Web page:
I have a static site which has forms. The forms submit to a Rails endpoint which captures the submitted data. The static site and the Rails endpoint are on the same domain, on different subdomains and all traffic is completely on HTTPS.

I understand how Rails CSRF works for server generated forms. But in my case, these forms are on static HTML pages. I understand all request headers can be faked, so can't rely on that.

If a strong solution is not possible for this scenario then my last option would be to move to server generated forms (which I want to avoid for now).

Any suggestions on a good approach to this would be most welcome. Or any pointers to a system or a library which already does this.

I could implement a REFERER check on the HTTPS POST request (in my case) - is that enough ? Can that not be spoofed ?

The CSRF prevention cheat cheat sheet says: Although it is trivial to spoof the referer header on your own browser, it is impossible to do so in a CSRF attack. - I don't quite understand this.

Any help would be much appreciated.

3 Answers 3


I can make any request to your server, with any headers and values that I want. So an attacker can very easily send you a packet with a referrer that's picked by him. But how'd you go about this in a CSRF attack?

CSRF works by me sending you to a webpage that I control, and then that webpage redirects your browser to the webpage to execute the CSRF. For example I could send you (via that attack page) to https://example.com/usermgmt.php?action=delete&user=1, which might make you inadvertently delete userid 1.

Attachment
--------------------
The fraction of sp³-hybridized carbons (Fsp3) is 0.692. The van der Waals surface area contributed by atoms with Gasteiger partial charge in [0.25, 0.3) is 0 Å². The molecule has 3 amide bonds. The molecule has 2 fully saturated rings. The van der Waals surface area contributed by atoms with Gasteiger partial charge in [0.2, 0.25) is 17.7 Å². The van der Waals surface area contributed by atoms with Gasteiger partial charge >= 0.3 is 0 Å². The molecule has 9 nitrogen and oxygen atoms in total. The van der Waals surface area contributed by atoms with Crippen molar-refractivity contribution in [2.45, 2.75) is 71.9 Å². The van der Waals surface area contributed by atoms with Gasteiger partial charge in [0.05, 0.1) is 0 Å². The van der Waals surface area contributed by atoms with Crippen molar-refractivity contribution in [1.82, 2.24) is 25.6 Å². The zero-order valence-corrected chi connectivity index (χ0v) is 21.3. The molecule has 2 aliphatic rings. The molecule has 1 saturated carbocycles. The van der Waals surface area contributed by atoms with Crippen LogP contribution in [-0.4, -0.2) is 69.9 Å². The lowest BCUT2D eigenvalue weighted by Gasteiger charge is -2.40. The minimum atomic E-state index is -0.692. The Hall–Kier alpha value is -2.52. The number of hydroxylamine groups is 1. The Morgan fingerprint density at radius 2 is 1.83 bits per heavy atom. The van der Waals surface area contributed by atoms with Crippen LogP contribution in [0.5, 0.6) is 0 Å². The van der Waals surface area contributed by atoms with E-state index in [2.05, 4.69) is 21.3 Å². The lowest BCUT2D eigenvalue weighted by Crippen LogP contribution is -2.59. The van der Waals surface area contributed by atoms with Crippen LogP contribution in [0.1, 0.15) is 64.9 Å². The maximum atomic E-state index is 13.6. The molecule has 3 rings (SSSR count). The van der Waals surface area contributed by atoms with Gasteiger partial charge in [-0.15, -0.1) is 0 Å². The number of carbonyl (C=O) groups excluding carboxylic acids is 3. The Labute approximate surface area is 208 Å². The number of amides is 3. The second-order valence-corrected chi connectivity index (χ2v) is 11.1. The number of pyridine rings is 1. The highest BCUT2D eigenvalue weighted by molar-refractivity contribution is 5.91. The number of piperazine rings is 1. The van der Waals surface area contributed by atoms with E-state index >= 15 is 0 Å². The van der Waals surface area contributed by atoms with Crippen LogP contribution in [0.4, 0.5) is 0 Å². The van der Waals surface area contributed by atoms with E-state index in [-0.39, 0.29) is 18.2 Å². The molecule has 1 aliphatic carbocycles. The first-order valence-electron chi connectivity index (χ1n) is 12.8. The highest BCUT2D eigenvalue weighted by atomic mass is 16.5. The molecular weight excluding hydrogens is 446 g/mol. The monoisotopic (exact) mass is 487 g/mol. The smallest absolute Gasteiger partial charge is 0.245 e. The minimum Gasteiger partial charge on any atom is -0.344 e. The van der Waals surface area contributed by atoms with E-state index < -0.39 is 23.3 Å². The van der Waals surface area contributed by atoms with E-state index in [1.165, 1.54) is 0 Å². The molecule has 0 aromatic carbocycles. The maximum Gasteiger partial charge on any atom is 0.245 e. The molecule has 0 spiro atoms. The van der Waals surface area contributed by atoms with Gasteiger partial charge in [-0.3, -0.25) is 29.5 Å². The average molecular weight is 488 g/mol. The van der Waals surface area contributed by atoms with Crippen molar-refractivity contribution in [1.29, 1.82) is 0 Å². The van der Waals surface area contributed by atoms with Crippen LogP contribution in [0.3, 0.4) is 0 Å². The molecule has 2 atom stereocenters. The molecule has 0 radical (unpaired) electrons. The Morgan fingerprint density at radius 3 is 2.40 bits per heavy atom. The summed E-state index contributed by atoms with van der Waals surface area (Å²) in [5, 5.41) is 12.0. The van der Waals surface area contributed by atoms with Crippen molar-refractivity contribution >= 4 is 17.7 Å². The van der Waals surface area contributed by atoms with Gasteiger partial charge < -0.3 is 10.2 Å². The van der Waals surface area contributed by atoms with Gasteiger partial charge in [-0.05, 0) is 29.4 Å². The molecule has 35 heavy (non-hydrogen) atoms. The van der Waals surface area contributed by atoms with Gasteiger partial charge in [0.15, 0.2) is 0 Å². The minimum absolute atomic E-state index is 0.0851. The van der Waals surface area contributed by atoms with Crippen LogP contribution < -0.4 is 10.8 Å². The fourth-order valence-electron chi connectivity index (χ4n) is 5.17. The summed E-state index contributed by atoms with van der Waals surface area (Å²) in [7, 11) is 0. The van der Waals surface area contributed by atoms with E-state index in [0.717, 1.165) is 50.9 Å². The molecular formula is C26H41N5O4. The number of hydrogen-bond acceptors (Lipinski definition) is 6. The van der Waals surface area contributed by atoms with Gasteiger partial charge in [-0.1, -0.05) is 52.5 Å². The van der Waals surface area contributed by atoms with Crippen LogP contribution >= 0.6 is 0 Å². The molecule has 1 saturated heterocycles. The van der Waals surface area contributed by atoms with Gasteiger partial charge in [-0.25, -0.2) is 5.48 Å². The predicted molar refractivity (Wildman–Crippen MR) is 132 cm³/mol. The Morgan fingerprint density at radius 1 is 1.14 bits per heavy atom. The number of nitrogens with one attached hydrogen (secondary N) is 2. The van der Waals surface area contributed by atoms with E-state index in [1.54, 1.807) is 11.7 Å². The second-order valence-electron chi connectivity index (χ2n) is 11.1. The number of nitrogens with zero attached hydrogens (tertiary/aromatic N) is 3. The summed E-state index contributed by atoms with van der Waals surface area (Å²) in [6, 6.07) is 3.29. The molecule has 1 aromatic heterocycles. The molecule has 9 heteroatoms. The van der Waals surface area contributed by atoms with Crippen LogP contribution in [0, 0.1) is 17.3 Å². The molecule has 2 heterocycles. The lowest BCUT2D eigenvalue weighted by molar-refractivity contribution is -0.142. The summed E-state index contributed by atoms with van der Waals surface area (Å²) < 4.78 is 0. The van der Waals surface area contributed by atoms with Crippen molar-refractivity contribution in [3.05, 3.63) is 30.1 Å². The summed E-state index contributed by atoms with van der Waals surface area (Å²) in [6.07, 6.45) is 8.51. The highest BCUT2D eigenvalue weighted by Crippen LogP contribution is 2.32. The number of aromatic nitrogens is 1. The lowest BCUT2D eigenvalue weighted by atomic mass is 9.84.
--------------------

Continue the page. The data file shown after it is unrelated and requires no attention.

What your browser does is set the REFERER header (when loading usermgmt.php) to whereever it came from, for example http://malicious.tld. If usermgmt.php checked the referer, it would notice that it didn't come from the same domain. Thus you can't (by default) spoof referers for CSRF.

One catch here are things like login pages. Consider this: https://example.com/login.php?returnTo=index.php. A CSRF attack only works when the victim is logged in already, else the attacker could just load the URL himself. And if you are logged in, the login page probably just redirects you to the return URL directly. Now what if you write usermgmt.php?action=delete&userid=1 as the return URL? It will redirect from login.php to usermgmt.php, and the referer received by usermgmt.php will be https://example.com/login.php?returnto=x. It seems totally legit, but it's not.

Also, some browsers may not include a referrer for privacy reasons, which would then break the website. I don't know of any browsers having this option ("feature"?) without installing a special add-on, but you never know.

So the best solution is to use CSRF tokens, and I certainly would if you are going to host something for a bigger audience, but if it's for a closed usergroup you're probably okay checking the referrer.

  • 2
    Also note that the redirection attack only works with GET.
    – rook
    Commented Oct 29, 2012 at 20:49

Personally, I do not recommend using the Referer header to stop CSRF attacks. It has two issues:

  • First, it is fragile. There is a long past history of attacks on the Referer header, involving (variously) exploits on plugins (e.g., Flash), bugs in browser APIs (e.g., XHR), and redirection. To be clear, I'm not saying that checking the Referer will necessarily be insecure; I'm just arguing that I think it's more fragile, and I would have more confidence in a solution that uses CSRF tokens.